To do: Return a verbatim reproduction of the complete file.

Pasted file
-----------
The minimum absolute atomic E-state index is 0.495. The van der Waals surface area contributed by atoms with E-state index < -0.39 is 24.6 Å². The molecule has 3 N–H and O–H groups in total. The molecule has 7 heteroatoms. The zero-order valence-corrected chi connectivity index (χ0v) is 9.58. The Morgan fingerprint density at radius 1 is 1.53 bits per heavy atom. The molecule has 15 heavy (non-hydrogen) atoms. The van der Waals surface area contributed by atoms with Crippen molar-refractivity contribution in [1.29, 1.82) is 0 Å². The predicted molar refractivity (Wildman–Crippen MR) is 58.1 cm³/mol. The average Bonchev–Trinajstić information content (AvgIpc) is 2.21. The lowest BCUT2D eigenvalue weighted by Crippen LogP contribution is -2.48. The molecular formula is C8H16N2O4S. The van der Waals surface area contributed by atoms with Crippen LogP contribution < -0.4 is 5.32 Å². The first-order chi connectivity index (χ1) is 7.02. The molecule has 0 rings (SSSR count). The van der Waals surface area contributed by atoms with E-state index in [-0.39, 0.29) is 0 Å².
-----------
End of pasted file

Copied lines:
The minimum absolute atomic E-state index is 0.495. The van der Waals surface area contributed by atoms with E-state index < -0.39 is 24.6 Å². The molecule has 3 N–H and O–H groups in total. The molecule has 7 heteroatoms. The zero-order valence-corrected chi connectivity index (χ0v) is 9.58. The Morgan fingerprint density at radius 1 is 1.53 bits per heavy atom. The molecule has 15 heavy (non-hydrogen) atoms. The van der Waals surface area contributed by atoms with Crippen molar-refractivity contribution in [1.29, 1.82) is 0 Å². The predicted molar refractivity (Wildman–Crippen MR) is 58.1 cm³/mol. The average Bonchev–Trinajstić information content (AvgIpc) is 2.21. The lowest BCUT2D eigenvalue weighted by Crippen LogP contribution is -2.48. The molecular formula is C8H16N2O4S. The van der Waals surface area contributed by atoms with Crippen LogP contribution < -0.4 is 5.32 Å². The first-order chi connectivity index (χ1) is 7.02. The molecule has 0 rings (SSSR count). The van der Waals surface area contributed by atoms with E-state index in [-0.39, 0.29) is 0 Å².